A couple years later I saw a quote that reminded me of that interaction and it goes
“I mean, if 10 years from now, when you are doing something quick and dirty, you suddenly visualize that I am looking over your shoulders and say to yourself "Dijkstra would not have liked this", well, that would be enough immortality for me.”
Dijkstra's ghost haunts us all.
> Occasionally he used a long “reading pipe”, until once, deep in thought, he bumped it into a door and hurt himself in the throat. Then he switched to cigarettes.
"One of Edsger’s most peculiar idiosyncrasies (after 1970) was his vow never to use a computer."
"Edsger had contributed significantly to a well-founded, rigorous approach to programming, in establishing it as an engineering science. I therefore awaited eagerly the appearance of a textbook, a fundamental guide to programming from his pen. But he had lost his interest in this endeavor, and instead concentrated exclusively on mathematical treatments and theories."
So Wirth himself decided to write it viz. Systematic Programming: An Introduction.
He's from Rotterdam, The Netherlands. He worked and lived most of his life in The Netherlands and lived and worked about 15 years in Texas, according to Wikipedia.
As Sherlock Holmes observes; Pshaw, my dear fellow, what do the public, the great unobservant public, who could hardly tell a weaver by his tooth or a compositor by his left thumb, care about the finer shades of analysis and deduction!; we the "great unobservant programming public" when it comes to mathematical underpinnings of Computer Programming need to be taught and frequently reminded of the importance of "logical analysis and proof deduction". :-)
That said, his non-technical EWDs can be pretty cutting. He didn't suffer those whom he saw as fools gladly. At least in his writings his humor is extremely dry.
 A rabbit in this context is a result that is a surprise, as if it had been pulled out of a hat.
Edit: Tony Hoare isn't a successor, but he's a living genius who shares many of Dijkstra's inclinations.
From Dijkstra's time we've seen partial adoptions and spinoffs from these insights. Using lambda calculus and static types gets you program behavior that looks a lot like refinement calculus and invariants (since types label domains that are equivalent to predicate sets, and lambda calculus computation is the substitution model).
For that reason I would say that the spiritual successor's to Dijsktra are in the functional programming community, particularly Haskell and Scala: Erik Meijer, Richard Bird, Martin Sapolsky, etc.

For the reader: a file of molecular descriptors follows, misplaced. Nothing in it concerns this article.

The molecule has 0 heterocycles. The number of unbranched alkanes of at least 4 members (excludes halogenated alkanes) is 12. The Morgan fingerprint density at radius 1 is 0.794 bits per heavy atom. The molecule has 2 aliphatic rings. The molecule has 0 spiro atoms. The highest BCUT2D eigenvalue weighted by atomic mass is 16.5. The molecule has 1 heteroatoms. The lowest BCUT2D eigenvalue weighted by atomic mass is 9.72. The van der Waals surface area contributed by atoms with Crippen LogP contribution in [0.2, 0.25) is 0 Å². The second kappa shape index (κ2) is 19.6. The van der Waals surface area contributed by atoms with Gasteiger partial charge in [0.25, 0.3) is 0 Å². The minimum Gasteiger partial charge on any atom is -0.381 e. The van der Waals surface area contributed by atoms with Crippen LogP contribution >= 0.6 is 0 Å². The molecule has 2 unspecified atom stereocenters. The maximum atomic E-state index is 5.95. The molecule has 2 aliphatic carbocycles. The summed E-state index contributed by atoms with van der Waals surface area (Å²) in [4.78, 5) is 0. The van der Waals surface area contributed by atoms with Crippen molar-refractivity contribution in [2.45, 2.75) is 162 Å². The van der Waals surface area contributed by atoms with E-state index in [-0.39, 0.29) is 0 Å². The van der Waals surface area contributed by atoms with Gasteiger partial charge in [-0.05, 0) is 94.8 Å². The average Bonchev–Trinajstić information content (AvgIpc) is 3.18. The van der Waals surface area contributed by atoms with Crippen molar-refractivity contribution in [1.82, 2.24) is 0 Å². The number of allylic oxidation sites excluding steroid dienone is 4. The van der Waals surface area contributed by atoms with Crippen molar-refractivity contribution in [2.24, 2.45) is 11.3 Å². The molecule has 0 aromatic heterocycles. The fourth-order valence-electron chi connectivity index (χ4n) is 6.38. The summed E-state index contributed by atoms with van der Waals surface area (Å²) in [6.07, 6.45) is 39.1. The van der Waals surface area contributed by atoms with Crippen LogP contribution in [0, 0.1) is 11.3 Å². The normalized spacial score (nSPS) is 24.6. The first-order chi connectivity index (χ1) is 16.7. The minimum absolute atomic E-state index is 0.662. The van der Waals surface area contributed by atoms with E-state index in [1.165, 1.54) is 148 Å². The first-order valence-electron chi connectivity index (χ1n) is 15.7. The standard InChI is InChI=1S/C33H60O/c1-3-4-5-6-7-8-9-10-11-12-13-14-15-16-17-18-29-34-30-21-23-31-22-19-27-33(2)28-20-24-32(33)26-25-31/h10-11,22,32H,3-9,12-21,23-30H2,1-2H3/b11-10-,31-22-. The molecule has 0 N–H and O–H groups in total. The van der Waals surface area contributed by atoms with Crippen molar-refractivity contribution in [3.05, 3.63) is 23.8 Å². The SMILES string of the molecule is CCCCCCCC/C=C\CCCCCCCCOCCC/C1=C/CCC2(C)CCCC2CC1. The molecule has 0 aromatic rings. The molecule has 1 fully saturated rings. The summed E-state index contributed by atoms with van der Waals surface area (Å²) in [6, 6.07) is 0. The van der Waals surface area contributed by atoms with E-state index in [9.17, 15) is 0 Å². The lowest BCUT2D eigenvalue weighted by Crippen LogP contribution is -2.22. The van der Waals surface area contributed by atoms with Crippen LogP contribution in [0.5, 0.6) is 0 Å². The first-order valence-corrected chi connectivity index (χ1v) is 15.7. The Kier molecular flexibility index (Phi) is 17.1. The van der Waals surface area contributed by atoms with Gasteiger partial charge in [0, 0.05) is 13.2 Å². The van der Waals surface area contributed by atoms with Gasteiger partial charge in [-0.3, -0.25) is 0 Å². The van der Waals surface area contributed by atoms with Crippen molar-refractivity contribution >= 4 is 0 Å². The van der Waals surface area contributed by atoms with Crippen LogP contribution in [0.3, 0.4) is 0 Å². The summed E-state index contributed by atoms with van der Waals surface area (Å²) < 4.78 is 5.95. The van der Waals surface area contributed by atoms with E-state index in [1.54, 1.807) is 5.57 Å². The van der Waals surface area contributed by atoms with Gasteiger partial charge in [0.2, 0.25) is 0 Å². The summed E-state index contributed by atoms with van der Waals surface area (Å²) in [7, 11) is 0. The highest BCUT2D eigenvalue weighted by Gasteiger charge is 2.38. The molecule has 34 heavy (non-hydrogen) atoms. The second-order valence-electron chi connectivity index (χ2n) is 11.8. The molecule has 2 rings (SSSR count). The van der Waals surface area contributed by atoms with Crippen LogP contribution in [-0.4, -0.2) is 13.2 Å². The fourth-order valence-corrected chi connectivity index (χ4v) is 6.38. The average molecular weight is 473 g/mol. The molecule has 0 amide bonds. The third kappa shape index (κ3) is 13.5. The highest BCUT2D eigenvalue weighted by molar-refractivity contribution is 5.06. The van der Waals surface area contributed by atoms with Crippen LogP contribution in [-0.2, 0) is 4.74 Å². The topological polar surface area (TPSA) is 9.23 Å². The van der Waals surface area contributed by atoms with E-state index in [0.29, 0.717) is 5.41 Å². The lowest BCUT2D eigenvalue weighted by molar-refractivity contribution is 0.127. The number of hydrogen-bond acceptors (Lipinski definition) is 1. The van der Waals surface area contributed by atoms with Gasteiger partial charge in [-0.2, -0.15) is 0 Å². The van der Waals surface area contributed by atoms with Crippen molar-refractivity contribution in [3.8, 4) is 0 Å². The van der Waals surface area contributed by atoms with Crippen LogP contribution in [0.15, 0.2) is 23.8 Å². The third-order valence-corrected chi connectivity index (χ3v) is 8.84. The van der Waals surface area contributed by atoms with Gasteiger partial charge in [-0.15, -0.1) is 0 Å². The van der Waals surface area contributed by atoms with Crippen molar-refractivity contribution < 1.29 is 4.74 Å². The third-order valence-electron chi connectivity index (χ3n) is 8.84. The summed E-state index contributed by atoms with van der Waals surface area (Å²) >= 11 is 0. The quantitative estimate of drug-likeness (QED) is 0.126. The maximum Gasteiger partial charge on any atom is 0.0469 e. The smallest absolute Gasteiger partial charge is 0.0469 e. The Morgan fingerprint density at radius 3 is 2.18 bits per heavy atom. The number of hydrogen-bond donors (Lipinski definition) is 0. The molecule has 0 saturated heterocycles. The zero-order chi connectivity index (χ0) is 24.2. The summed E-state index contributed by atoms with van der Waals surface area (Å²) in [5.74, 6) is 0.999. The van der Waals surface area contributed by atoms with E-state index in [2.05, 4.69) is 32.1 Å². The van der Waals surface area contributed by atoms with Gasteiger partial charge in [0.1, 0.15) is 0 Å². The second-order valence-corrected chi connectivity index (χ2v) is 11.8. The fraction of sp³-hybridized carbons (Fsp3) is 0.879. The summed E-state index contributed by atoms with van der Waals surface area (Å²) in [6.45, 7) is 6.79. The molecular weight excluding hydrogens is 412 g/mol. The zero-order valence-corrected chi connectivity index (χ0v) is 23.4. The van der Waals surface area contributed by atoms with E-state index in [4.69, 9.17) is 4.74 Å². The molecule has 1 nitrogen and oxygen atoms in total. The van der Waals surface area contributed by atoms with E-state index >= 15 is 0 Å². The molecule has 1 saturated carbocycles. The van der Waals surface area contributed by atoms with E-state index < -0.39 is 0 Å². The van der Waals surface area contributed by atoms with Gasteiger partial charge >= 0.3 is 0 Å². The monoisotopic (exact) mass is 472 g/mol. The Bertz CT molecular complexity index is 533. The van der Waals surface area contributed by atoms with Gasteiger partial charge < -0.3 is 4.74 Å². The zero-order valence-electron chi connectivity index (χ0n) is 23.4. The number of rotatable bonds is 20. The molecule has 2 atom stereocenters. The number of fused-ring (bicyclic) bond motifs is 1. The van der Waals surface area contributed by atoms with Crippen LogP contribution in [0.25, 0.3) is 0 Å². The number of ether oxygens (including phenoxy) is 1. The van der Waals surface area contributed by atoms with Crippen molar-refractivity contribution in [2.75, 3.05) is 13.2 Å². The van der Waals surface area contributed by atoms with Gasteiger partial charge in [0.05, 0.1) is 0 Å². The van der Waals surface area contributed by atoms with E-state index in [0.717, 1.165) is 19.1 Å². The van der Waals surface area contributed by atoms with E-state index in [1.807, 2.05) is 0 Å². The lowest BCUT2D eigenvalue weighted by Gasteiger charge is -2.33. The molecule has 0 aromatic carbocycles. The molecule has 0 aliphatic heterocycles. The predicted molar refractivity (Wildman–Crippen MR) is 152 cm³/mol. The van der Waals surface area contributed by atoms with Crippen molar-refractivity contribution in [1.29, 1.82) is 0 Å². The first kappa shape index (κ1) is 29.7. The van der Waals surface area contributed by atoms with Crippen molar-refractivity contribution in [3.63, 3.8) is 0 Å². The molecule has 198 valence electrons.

Carnegie Mellon's Computer Science curriculum is also fairly integrated across the board to use this style of programming and mathematics.
It baffles me that the "formal methods" (it really should be called automated methods) crowd not only ignores this lesson, but is completely blind to it. In my direct experience, the ones I've spoken to are so obsessed with verification that the idea of constructing a program that has specified properties apparently isn't even thinkable for them. Perhaps it's a defect in my ability to explain things, but I've never once managed to explain to one of them that construction is a significantly easier task than verification. It's a real shame because they're very intelligent people that I'm certain could contribute greatly to formal program derivation. I suppose it's one of those "professional deformations" Dijkstra occasionally mentions. One of the things I'd like to do when I have copious free time is build an Emacs mode that only allows edits that preserve the given invariants, perhaps using TLA+ or something similar.
Anyone that wants to learn more on the subject of deriving programs should read one or both of A Discipline of Programming and Predicate Calculus and Program Semantics. The former is more approachable for the programmer who isn't as inclined toward formal mathematics. The latter basically takes the same concepts and treats them with much greater mathematical rigor.
* EWD316 - A Short Introduction to the Art of Programming.
* A Method of Programming - Book co-authored with W.H.J.Feijen. For some reason, this is not well known though it was written as a course textbook. Draft version here: https://www.softwareresearch.net/fileadmin/src/docs/teaching...